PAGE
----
Well, allow me to show you how to set up your SD Card as a Hard Disk or permanent fixture to allow you to install software and generally use it as if you had much more internal storage than you actually do. I’ll even cover automatically saving videos and pictures to the device automatically.
Most importantly, if your device ever has a non-recoverable issue, this method will allow you to extract your data by simply pulling out the card. No expensive Data Recovery services or soldering eMMC chips required.
Now that you know the “why” and “how”, let’s start.
Insert and set up your flash card or USB stick
I’m going to assume you’re using a blank SD card – if you’re not, DO NOT FORMAT IT. Skip the steps relating to changing the File System to NTFS or backup your card temporarily to disk until it’s been converted.
The SD Card will be assigned a Drive Letter and will appear in the ‘Computer’ or ‘This PC’ area of Windows Explorer.
The next order of business is to format the SD Card to NTFS so we can use Windows Permissions and other advanced features if required.
You can do this in one of several ways. On Windows 10, right click on your Start Menu button and select “Computer Management” as seen in the image below:
On other versions of Windows, open the ‘Run’ menu by pressing the WinKey + R and type in the following:
Once ‘Computer Management’ opens, proceed to ‘Storage’ > ‘Disk Management’.
Next, right-click the existing partition on your SD Card – it should be pretty obvious which one it is as it will say ‘Removable Device’ and the same amount of space as is written on the device or packaging. From the context menu, select ‘Format…’
In the Format window, select NTFS as your File System and leave all other options as default and click ‘OK’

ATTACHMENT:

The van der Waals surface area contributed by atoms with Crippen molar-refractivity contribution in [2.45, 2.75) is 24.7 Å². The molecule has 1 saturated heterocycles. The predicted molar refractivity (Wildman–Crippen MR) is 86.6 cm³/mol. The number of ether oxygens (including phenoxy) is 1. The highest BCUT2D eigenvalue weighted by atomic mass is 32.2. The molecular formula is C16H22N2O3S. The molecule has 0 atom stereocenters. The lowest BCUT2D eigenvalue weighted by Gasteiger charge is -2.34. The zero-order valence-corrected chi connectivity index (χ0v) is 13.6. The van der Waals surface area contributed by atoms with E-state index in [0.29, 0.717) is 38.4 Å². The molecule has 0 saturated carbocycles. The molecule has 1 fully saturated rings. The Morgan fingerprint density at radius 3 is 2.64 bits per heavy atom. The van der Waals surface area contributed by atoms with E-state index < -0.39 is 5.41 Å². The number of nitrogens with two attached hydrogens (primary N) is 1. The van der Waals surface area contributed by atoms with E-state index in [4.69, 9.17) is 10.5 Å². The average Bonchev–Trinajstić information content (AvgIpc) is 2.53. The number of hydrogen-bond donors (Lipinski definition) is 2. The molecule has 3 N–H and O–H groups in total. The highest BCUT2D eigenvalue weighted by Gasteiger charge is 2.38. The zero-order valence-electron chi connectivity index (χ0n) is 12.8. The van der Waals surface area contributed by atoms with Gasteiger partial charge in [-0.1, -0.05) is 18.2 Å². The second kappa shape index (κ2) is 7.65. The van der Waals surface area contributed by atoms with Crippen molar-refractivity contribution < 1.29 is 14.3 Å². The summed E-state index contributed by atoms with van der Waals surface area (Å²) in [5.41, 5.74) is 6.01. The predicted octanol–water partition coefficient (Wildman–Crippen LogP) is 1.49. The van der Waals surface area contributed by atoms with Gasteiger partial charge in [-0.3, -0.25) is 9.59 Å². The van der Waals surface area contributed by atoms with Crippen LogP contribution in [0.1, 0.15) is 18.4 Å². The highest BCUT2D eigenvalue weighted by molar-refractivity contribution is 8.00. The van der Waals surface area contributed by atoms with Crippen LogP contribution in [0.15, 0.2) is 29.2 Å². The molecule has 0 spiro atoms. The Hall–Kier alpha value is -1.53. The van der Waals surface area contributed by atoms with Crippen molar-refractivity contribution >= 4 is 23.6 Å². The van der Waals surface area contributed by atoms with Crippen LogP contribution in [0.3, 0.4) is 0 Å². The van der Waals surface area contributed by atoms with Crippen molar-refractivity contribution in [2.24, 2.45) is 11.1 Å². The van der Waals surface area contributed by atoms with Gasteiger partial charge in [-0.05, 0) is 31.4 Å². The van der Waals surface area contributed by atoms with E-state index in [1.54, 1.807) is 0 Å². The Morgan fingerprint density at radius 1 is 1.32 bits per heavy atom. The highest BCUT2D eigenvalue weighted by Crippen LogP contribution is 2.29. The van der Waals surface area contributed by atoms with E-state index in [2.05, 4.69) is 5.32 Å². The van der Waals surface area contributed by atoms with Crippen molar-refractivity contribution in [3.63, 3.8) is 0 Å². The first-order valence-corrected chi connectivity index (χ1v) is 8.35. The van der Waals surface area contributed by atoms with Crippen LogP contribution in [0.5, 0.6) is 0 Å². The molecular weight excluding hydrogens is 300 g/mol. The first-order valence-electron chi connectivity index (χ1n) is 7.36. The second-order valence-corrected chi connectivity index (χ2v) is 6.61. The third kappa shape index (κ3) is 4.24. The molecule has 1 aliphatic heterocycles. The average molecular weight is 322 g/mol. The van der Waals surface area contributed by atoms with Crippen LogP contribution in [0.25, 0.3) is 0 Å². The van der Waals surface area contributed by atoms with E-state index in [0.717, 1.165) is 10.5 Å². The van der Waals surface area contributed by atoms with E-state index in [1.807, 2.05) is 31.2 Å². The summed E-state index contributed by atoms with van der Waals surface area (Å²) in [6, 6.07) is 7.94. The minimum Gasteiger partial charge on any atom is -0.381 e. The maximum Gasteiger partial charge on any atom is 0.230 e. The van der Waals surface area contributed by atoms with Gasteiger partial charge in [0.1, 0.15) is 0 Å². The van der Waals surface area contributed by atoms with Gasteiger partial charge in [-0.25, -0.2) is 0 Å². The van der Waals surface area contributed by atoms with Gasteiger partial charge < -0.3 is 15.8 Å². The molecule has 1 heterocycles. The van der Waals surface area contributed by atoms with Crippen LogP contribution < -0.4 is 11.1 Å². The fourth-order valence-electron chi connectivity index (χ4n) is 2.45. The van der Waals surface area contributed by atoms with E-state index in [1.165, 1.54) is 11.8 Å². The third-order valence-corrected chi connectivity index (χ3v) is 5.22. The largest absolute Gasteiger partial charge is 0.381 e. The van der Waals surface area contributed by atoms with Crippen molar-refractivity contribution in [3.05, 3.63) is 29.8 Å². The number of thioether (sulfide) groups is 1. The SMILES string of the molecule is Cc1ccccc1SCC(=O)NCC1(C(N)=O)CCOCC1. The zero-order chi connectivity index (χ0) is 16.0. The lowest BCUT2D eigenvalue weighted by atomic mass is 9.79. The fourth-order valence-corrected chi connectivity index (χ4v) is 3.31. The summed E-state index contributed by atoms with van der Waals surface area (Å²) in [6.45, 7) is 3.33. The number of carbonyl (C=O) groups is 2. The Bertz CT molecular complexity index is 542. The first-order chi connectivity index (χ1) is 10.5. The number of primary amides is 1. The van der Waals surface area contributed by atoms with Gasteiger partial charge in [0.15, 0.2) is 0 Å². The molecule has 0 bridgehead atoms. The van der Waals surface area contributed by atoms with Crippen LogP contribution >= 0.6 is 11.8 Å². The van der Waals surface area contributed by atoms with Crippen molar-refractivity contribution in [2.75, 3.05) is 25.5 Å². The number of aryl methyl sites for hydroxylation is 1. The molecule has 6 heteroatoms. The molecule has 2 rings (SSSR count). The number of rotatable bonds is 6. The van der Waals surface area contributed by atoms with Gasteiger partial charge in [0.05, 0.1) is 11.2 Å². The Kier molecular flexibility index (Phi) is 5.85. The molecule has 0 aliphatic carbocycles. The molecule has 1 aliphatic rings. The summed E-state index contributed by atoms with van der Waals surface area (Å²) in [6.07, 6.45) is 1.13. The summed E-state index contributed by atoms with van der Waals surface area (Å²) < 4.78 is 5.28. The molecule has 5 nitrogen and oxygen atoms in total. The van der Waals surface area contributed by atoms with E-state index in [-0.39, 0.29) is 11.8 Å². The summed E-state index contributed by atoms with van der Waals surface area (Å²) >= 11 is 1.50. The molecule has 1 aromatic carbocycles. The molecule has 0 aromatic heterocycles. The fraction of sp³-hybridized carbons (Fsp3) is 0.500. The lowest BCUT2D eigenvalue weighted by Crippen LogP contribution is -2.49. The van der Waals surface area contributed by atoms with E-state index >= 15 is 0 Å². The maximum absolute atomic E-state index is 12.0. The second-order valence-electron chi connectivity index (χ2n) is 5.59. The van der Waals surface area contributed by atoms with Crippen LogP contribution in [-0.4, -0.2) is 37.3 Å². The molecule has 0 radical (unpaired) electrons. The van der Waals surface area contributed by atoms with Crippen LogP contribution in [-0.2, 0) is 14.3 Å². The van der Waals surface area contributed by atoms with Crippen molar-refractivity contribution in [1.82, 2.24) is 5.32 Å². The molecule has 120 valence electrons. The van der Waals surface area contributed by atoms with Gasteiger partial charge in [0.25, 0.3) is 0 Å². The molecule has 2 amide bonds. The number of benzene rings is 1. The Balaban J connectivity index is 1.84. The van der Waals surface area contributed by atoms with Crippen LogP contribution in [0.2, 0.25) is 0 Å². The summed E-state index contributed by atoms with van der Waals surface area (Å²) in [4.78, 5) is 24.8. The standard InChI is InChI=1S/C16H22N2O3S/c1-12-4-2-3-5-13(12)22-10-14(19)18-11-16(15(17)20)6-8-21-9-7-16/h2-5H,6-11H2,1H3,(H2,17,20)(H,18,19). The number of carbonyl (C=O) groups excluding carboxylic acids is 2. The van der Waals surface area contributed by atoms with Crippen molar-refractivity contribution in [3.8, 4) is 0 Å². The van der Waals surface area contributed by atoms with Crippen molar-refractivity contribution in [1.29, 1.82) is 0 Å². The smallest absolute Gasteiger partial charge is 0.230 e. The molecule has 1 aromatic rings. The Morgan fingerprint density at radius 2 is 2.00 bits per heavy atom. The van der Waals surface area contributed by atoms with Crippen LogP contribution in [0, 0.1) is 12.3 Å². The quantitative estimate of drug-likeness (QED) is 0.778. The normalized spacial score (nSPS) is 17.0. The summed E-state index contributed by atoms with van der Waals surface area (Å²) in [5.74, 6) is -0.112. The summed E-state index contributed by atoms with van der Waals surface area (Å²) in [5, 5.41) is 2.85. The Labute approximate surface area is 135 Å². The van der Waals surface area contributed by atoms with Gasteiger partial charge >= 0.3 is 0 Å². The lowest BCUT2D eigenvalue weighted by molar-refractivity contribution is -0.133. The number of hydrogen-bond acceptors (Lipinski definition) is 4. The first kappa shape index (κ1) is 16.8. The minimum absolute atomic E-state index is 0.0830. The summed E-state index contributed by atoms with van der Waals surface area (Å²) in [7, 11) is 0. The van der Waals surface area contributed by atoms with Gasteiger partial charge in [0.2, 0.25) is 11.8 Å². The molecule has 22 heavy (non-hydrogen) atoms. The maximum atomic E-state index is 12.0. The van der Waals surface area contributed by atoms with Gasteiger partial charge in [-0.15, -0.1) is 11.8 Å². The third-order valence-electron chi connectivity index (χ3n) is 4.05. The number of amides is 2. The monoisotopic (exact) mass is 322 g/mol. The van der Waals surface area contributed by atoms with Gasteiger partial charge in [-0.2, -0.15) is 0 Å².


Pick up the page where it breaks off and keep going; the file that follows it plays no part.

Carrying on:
Wait for the process to finish, then open the new partition.
Create a directory structure which will fit your needs. Have a think about what you’d like to store on your new storage device and create directories accordingly.
I’m creating the following:
- Program Files
Set Up Directory Mount Point
Next, create an empty directory on your internal storage drive. I just called mine “SD”.
Now, go back to ‘Computer Management’ and right-click on the SD Card partition. Click on ‘Change Drive Letter and Paths…’
Ensure ‘Mount in the following empty NTFS folder’ is selected and click ‘Browse…’
Select the directory you created earlier. In my case, the “SD” folder on the “D:” drive. Click ‘OK’.
You’ve just attached your removable storage on to a virtual mount point on your internal storage. It’s like your hard drive has a massive backpack.
Now think about whether you intend to use the SD card as storage for other things or if this is it. If you intend to use it to store files directly to it, you might find it easier to also have it mounted to a drive letter. However, if you don’t intend to do that, consider removing the drive letter.
To remove the drive letter, get back into the ‘Change Drive Letter and Paths…’ menu, select the drive letter and click ‘Remove’.
Install Software to SD Card
When installing software, go through the setup as normal until you get to the ‘Destination Folder’ bit. I’ll demonstrate with Unlocker 1.9.2 as it’s lightweight, useful and doesn’t take up much space.